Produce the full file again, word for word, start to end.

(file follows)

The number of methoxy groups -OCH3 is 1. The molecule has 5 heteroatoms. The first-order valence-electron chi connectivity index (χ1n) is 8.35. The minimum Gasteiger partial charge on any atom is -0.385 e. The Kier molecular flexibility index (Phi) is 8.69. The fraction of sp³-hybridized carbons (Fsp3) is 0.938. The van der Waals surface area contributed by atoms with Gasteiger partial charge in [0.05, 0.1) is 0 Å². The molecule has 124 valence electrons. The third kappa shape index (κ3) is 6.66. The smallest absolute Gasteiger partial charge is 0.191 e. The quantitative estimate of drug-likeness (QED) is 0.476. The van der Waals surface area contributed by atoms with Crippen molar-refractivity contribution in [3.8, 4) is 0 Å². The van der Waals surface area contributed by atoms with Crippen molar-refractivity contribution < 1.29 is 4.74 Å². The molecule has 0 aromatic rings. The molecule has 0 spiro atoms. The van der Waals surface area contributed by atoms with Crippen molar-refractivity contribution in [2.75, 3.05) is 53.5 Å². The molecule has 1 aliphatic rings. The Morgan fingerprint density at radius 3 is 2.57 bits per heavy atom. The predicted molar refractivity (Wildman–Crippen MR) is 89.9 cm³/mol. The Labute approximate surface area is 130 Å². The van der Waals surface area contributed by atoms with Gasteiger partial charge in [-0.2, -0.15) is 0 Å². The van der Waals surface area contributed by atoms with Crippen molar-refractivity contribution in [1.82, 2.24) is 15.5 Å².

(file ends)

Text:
The number of methoxy groups -OCH3 is 1. The molecule has 5 heteroatoms. The first-order valence-electron chi connectivity index (χ1n) is 8.35. The minimum Gasteiger partial charge on any atom is -0.385 e. The Kier molecular flexibility index (Phi) is 8.69. The fraction of sp³-hybridized carbons (Fsp3) is 0.938. The van der Waals surface area contributed by atoms with Gasteiger partial charge in [0.05, 0.1) is 0 Å². The molecule has 124 valence electrons. The third kappa shape index (κ3) is 6.66. The smallest absolute Gasteiger partial charge is 0.191 e. The quantitative estimate of drug-likeness (QED) is 0.476. The van der Waals surface area contributed by atoms with Crippen molar-refractivity contribution in [3.8, 4) is 0 Å². The van der Waals surface area contributed by atoms with Crippen molar-refractivity contribution < 1.29 is 4.74 Å². The molecule has 0 aromatic rings. The molecule has 0 spiro atoms. The van der Waals surface area contributed by atoms with Crippen molar-refractivity contribution in [2.75, 3.05) is 53.5 Å². The molecule has 1 aliphatic rings. The Morgan fingerprint density at radius 3 is 2.57 bits per heavy atom. The predicted molar refractivity (Wildman–Crippen MR) is 89.9 cm³/mol. The Labute approximate surface area is 130 Å². The van der Waals surface area contributed by atoms with Gasteiger partial charge in [-0.2, -0.15) is 0 Å². The van der Waals surface area contributed by atoms with Crippen molar-refractivity contribution in [1.82, 2.24) is 15.5 Å².